Sweet Life Magazine issue 12

Page 27

What is an insulin pump? • Insulin pumps are portable devices attached to the body that deliver constant amounts of rapid or short acting insulin via an infusion set. • The pump tries to mimic the release of insulin from a normal pancreas, but you have to tell it how much insulin to inject. • It delivers insulin in two ways: a basal rate which is a continuous, small trickle of insulin that keeps blood glucose stable between meals and overnight; and a bolus rate, which is a much higher rate of insulin taken before eating to “cover” the food you plan to eat or to correct a high blood glucose level. • Because the insulin pump stays connected to the body, it allows the wearer to change the amount of insulin they take with the press of a few buttons at any time of day. You can also program in a higher or lower rate of insulin delivery at a chosen time – when sleeping or doing sports, for instance.

(ACE-SA) guidelines. If you are, you will need a script to claim the pump through your medical aid, or buy it cash from one of the supplying pharmacies.

Where do you buy a pump and how much does it cost? You need to be a patient at one of the accredited pump centres in South Africa. Your doctor will decide if you are a pump candidate according to the Association of Clinical Endocrinologists of South Africa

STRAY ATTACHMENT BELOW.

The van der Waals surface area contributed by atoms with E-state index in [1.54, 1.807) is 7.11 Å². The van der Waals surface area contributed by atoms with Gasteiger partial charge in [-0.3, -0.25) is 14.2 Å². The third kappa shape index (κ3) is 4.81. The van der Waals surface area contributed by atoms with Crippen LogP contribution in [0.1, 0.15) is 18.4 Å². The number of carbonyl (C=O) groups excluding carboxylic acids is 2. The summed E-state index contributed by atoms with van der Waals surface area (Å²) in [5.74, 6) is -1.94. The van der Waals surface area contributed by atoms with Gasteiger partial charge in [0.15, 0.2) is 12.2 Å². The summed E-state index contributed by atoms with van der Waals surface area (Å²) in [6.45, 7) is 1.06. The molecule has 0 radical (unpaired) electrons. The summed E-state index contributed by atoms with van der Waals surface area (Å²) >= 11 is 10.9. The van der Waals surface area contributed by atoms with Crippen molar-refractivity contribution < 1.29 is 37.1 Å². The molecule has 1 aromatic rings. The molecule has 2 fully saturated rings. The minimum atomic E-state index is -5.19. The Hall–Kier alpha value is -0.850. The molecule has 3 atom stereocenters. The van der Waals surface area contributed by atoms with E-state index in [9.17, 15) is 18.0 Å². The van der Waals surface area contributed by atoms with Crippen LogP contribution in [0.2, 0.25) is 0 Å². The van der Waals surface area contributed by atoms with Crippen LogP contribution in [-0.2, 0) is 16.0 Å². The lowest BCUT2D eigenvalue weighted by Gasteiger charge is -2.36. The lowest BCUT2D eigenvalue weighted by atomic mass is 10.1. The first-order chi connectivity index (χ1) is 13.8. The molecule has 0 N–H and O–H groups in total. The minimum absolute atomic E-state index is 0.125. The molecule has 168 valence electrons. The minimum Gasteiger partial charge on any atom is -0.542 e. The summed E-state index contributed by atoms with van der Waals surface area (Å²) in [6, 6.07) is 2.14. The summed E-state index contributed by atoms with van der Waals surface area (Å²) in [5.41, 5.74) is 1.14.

At what age can you put a child on the pump and how easy is it for them to adapt? I would say at any age, but it’s best to get advice from your pediatric endocrinologist. Children often adapt the easiest of all age groups to insulin pump therapy.

Will my blood sugar control be better if I use a pump? It all depends on you. You can wear a pump and it can have no impact on your blood sugar. Or you can use a pump, and with the right settings, motivation and help from your healthcare team, you can have better blood sugar control. Will I still have to test my blood sugar as much? A pump patient needs to be a motivated patient who tests regularly, around 4 times a day. Are there insulin pumps that have a Continuous Glucose Meter attached? Yes there are – it’s a good idea to discuss with your healthcare team which pump would best suit your needs.

Special Feature

FAQ from our community:

Ask the expert: Dr Claudine Lee, GP with a passion for diabetes and pump therapy “Pump therapy is a beautiful and practical way of delivering insulin that tries to fit in with you, the patient, in terms of meals, exercise and illness, as well as just living a normal life.” 27